John McCain is in the fight of his political life. He wants desperately to look Conservative. Don't believe his "good" intentions for a second. This is an easy emotional issue to latch onto, despite slim odds of passing with a Democratic-controlled Congress.

AndrewPrice said...

Writer X, I couldn't agree more. This thing has such a minor chance of passing (even in a Republican controlled Congress) because of the numbers needed, that this is clearly not something to get excited about.

That's why I think McCain and Graham have latched onto it. It's a consequence free way to sound tough. They get to pound home how much they want to stop this practice and they get to hold hearings and "talk conservative". . . and the whole time they know this isn't going to happen. That's why I see this as just another ploy.

Still, sometimes when you start a wave, no matter how minor, it can pick up steam and soon you get a tsunami. And right now the public is in a tsunami mood. So maybe this will get away from McCain and Graham? Now that would be funny!

StanH said...

My dear departed grandmother used to have a saying when she heard bellyaching, “cain’t never done nothin,” …please excuse the southern colloquialism, my grandmother was very wise. We have an opportunity that may never happen again. The last change to the Constitution was the 27th amendment, ratified in 1971. It can be done and we should take the opportunity to roll back the power of the federal government, and that section of the 14th would be a good start. As far as McCain and that dip shit Gramnesty, pure political chicanery.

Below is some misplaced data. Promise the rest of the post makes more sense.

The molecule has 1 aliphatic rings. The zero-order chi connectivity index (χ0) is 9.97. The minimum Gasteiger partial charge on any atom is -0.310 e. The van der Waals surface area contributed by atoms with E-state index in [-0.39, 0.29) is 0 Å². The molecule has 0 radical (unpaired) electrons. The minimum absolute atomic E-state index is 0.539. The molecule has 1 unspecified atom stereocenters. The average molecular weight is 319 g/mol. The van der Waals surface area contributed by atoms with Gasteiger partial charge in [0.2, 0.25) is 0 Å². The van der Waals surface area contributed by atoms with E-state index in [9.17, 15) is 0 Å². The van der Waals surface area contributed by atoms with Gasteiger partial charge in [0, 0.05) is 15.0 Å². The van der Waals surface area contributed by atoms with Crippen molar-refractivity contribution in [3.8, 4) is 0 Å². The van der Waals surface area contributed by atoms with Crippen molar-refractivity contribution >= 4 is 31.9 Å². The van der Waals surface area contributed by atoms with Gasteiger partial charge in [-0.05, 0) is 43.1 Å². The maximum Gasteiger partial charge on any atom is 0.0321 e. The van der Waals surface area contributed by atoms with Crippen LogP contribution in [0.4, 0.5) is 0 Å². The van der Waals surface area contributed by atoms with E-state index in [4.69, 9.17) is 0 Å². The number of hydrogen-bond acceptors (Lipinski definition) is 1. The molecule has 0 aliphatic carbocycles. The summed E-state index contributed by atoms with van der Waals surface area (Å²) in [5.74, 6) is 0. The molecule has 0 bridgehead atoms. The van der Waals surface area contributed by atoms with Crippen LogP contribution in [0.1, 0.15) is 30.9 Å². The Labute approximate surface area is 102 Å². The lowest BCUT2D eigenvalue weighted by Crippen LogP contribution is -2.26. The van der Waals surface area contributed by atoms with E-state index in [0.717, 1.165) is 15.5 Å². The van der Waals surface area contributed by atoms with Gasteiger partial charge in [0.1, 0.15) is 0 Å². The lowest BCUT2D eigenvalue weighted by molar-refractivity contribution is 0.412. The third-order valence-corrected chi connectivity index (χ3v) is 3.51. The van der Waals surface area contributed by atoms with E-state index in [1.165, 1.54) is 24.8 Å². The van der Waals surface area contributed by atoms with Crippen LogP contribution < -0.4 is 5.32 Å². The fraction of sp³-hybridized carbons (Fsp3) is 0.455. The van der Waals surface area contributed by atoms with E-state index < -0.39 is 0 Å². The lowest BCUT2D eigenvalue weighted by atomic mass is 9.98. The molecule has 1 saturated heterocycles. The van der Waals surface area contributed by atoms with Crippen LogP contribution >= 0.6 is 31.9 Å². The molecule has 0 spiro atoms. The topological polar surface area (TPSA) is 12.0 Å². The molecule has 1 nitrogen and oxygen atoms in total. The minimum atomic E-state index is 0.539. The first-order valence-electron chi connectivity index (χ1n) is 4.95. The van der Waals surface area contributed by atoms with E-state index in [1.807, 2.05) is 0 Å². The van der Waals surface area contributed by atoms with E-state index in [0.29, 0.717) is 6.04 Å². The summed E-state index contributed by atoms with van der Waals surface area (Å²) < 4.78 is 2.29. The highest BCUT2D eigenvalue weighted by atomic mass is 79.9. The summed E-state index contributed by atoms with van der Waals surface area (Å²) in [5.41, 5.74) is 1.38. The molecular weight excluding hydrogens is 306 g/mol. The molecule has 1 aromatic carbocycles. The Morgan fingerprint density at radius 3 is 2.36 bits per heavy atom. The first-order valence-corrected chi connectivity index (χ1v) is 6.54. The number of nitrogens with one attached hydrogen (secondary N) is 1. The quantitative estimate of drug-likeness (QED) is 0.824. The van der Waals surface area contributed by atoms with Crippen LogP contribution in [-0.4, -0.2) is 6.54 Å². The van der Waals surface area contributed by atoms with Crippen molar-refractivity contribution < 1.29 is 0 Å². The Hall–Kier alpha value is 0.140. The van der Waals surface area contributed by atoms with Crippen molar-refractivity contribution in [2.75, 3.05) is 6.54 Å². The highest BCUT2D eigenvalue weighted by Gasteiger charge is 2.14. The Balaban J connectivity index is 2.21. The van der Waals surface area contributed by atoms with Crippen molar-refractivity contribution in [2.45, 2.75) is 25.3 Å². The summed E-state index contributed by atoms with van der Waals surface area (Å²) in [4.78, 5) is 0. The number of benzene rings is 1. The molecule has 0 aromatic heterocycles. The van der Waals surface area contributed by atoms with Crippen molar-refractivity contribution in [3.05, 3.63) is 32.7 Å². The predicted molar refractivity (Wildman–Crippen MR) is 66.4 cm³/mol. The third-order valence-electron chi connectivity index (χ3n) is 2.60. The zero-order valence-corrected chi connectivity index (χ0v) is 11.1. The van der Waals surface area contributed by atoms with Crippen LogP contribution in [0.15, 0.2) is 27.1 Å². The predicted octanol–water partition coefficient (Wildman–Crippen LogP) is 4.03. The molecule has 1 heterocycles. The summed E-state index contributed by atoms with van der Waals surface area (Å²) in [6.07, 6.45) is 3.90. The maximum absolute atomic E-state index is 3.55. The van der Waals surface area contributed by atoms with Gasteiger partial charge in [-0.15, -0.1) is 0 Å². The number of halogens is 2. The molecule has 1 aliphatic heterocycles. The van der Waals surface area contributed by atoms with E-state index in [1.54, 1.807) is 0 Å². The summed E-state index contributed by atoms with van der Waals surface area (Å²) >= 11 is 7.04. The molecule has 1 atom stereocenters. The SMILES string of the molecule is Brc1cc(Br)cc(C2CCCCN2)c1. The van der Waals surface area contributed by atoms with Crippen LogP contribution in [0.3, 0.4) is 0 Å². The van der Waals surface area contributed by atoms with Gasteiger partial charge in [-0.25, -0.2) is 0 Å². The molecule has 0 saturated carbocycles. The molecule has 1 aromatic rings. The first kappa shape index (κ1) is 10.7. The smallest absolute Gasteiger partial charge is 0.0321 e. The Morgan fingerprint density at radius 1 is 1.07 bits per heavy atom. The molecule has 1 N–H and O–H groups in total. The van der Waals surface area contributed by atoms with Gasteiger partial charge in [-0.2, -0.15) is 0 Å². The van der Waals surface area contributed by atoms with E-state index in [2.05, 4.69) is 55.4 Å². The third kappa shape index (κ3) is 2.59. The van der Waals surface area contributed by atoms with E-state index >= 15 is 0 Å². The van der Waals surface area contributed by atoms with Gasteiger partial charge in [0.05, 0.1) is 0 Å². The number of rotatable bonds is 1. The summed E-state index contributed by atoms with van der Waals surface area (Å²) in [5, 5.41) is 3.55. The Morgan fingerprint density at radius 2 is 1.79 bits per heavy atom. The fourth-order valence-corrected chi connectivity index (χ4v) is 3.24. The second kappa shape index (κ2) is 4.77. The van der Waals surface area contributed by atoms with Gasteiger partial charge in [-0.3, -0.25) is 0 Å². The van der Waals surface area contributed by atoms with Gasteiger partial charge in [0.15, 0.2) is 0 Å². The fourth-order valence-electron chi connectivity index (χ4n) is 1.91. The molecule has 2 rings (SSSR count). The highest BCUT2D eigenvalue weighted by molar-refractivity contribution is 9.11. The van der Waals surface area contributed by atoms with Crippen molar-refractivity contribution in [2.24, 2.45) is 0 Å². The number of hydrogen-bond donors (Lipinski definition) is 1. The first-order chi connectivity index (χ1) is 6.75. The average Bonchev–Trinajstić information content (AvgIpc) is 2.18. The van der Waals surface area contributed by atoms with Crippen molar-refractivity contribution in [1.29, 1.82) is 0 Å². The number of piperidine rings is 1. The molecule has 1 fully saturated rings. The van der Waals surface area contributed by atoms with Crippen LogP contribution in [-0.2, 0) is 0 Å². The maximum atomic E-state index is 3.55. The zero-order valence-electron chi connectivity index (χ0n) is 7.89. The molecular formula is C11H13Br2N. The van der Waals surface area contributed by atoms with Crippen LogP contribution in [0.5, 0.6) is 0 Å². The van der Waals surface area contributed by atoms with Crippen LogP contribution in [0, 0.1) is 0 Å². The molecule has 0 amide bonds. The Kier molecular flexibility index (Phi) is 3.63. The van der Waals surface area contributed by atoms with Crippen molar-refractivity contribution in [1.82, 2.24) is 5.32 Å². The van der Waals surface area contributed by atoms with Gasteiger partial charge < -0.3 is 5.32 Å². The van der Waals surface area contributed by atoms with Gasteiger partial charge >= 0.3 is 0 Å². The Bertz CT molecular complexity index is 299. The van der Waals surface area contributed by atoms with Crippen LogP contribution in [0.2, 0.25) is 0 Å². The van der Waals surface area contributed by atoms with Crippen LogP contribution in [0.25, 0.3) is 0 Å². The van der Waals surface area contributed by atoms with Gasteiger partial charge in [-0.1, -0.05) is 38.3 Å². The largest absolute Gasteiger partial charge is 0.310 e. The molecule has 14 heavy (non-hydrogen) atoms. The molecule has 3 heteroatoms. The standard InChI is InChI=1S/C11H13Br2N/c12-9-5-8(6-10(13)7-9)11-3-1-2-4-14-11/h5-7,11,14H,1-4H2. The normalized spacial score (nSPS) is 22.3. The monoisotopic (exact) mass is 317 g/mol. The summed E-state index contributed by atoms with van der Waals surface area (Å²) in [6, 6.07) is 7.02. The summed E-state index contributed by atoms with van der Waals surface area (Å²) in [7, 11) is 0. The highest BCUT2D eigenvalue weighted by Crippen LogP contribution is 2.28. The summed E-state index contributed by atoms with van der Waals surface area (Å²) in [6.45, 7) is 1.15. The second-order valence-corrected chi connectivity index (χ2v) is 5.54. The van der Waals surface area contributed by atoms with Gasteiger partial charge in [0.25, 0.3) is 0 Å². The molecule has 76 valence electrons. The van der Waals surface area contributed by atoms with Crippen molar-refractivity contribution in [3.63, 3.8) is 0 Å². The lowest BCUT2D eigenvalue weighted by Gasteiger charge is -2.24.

I know this draws much consternation but, what the hell, repeal the 16th and 17th amendment. You want to neuter the federal government remove their play toys. I can dream as well…ha!

AndrewPrice said...

Stan, You can dream! :-)

I would very much like to see this change. I think it's important that a country has the power to decide who it wants as citizens. Every other country in the world has this power and uses it regularly. But for some reason, we're not allowed?

I think this is an extreme long shot because of the numbers needed. BUT it's worth a shot. I just don't accept this as a legitimate plan by the like of McCain/Graham, nor would I see this as a legitimate campaign promise.

I can and do hope this passes, but in terms of attracting me as a voter, a "promise" to do this is meaningless.

Writer X said...

Andrew, so true! And what a concept: McCain & Graham doing something meaningful? Right now they look like a bad boy band past its prime. It's gotten to the point where I can't even stand the sound of their voices.

AndrewPrice said...

Writer X, "a bad boy band past their primes"!! LOL!! That is the perfect description for them!

Ed said...

I can't stand McCain and this isn't going to change my opinion of him! I don't care for Kyl either. I know he's rated as very conservatives, but everytime I look, he's trying to give the government more power.

LL said...

The first thing to do is to stem the tide of illegal immigration (and by coincidence, MOST of the illegal drugs that come into the country) by hardening the border to authorized/legal crossing only.